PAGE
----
California Festival Builds Community

Thursday, Feb 22, 2024
Juilliard Journal
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This image features a group of five individuals posing together for a photo. They all appear to be cheerful and are standing in front of a backdrop that includes the word "Juilliard" in large, stylized letters, suggesting that they are at a special event.
Director Ava DuVernay (center) with students Aditi Prakash, Miles Goosby, Messiah Ahmed, and Jory Lane

By Aditi Prakash

In November, 14 Juilliard musicians performed in the inaugural California Festival. Juilliard’s portion of this statewide celebration of contemporary music was a collaboration with award-winning film director Ava DuVernay and Kris Bowers (BM ’10, MM ’12, jazz studies), who has scored several of her films, including the latest one, Origin. The program was designed and curated by Bowers and Arnhold Creative Associate at Large Nadia Sirota (BM ’04, MM ’06, viola; Academy ’08) to reflect Bowers’ musical journey as he composed the score. In addition to featuring two student string quartets and a jazz sextet as well as some alumni musicians, the California Festival concerts were also a collaboration with DuVernay’s creative collective, ARRAY, and took place in her venue of the same name.

Origin, which premiered in September, is based on Isabel Wilkerson’s book Caste: The Origins of Our Discontents. It challenges our cultural perspective on race and class through the idea of interconnectedness. To find inspiration for the score, Bowers created a playlist exploring this theme, and he used the playlist as a springboard for one of the three concerts we gave. DuVernay told the audience before the concert that ARRAY “works around the idea of narrative change; the stories that we tell each other affect the way we treat each other.” All of the repertoire in the concert—which also featured Bowers premiering some of the Origin music—added to the narrative of some sort. Some were by Terrence Blanchard (b. 1962), a jazz trumpeter and film composer who has been a great inspiration to Bowers. We also performed String Quartet No. 3 (1945) by Simon Laks (1901–81), who became music director of the Auschwitz orchestra while he was imprisoned there. Different Trains (1988) by Steve Reich (’61, composition) is an emotional confrontation of an imagined alternate history. As a child, Reich and his family took trains across the U.S. in the early 1940s, and in this piece, he imagines the reality of a boy taking trains in World War II Europe.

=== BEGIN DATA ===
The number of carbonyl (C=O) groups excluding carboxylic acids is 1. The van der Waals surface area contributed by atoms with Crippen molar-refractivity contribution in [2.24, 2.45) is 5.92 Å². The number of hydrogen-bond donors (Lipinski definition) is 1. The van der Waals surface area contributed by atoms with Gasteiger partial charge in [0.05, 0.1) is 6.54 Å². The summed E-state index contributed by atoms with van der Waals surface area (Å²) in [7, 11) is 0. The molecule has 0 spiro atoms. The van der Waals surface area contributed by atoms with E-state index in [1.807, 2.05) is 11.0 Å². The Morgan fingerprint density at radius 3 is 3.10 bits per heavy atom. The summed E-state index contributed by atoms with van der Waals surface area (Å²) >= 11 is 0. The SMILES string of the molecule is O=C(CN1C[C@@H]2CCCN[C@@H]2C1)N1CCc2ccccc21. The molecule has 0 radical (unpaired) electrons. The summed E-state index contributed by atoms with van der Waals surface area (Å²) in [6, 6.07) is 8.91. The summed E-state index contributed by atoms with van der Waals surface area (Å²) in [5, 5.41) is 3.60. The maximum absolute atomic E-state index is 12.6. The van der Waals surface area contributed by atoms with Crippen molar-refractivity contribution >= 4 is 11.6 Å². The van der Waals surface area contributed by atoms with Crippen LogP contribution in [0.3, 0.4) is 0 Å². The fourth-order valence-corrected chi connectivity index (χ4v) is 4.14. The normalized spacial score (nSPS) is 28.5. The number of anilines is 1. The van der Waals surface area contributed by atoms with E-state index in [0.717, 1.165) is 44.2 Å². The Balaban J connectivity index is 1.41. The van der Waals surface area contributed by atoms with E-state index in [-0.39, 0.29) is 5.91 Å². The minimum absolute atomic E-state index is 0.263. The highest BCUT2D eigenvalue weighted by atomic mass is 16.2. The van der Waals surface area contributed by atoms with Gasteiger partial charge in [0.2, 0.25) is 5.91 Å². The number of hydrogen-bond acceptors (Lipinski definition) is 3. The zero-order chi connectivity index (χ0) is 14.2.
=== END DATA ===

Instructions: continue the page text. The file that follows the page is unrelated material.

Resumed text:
As performers, we are tasked with reconciling the emotional and physical demands of a piece, and this project carried a unique responsibility for us as musicians. The two newly formed student string quartets were asked to learn multiple contemporary quartet movements of wide-ranging styles, and we also performed works alongside the Artist Diploma jazz ensemble. Technically, we attempted to learn and master new musical languages as a collective, giving particular attention to using the often contrasting techniques to effectively convey the emotional weight of the music programmed.

Part of the journey of working on this music was developing trust as we performed together. In rehearsals, we all found points where we had to root ourselves in each other’s music. There were moments where I chose to let go and let my colleagues lead me through a section because they seemed to understand the rhythmic and musical flow in a way that I could easily latch onto while still being able to freely express myself. I only had to open my ears or gaze upward for a second before one of them reacted to my desire to connect. To be able to trust my colleagues in that way during the pressure of performing created an energy I have never experienced before.

This performance was successful for reasons that I find inspiring and exciting. Bringing together alumni
and students, classical and jazz, film and music, East and West—there was an interconnectedness in the program that also linked audience and artist. When working in a space that is rooted in the idea that expression through art can both create belonging and start conversations, the artists have the room to authentically express their voices. I found myself surrounded by colleagues who care deeply about changing narratives and encouraging interest in the art we are passionate about. It’s vital that we as musicians feel a sense of community with our colleagues—when the music and the venue encourage that, it can give us a power that goes beyond our usual onstage adrenaline rush and lingers past the moment of performance. I feel that I have witnessed the raw power of music to build community and support humanity.

Aditi Prakash is a first-year master’s viola student